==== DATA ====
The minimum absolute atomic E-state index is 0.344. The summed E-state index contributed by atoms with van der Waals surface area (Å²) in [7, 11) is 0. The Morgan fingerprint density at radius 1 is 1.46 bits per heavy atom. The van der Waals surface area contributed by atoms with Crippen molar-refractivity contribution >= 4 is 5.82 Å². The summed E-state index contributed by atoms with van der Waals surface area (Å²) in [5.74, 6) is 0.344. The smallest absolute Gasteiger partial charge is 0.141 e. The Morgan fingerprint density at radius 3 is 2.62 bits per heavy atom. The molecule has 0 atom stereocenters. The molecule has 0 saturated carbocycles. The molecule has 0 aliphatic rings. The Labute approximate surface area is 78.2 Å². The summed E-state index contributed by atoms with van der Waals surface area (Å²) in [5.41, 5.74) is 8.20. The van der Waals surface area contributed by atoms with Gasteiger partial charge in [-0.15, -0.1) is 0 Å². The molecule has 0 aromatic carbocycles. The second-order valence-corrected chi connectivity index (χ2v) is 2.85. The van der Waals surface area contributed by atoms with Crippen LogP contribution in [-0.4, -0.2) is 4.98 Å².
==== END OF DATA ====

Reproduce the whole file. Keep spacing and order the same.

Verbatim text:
The minimum absolute atomic E-state index is 0.344. The summed E-state index contributed by atoms with van der Waals surface area (Å²) in [7, 11) is 0. The Morgan fingerprint density at radius 1 is 1.46 bits per heavy atom. The van der Waals surface area contributed by atoms with Crippen molar-refractivity contribution >= 4 is 5.82 Å². The summed E-state index contributed by atoms with van der Waals surface area (Å²) in [5.74, 6) is 0.344. The smallest absolute Gasteiger partial charge is 0.141 e. The Morgan fingerprint density at radius 3 is 2.62 bits per heavy atom. The molecule has 0 atom stereocenters. The molecule has 0 saturated carbocycles. The molecule has 0 aliphatic rings. The Labute approximate surface area is 78.2 Å². The summed E-state index contributed by atoms with van der Waals surface area (Å²) in [5.41, 5.74) is 8.20. The van der Waals surface area contributed by atoms with Gasteiger partial charge in [-0.15, -0.1) is 0 Å². The molecule has 0 aromatic carbocycles. The second-order valence-corrected chi connectivity index (χ2v) is 2.85. The van der Waals surface area contributed by atoms with Crippen LogP contribution in [-0.4, -0.2) is 4.98 Å².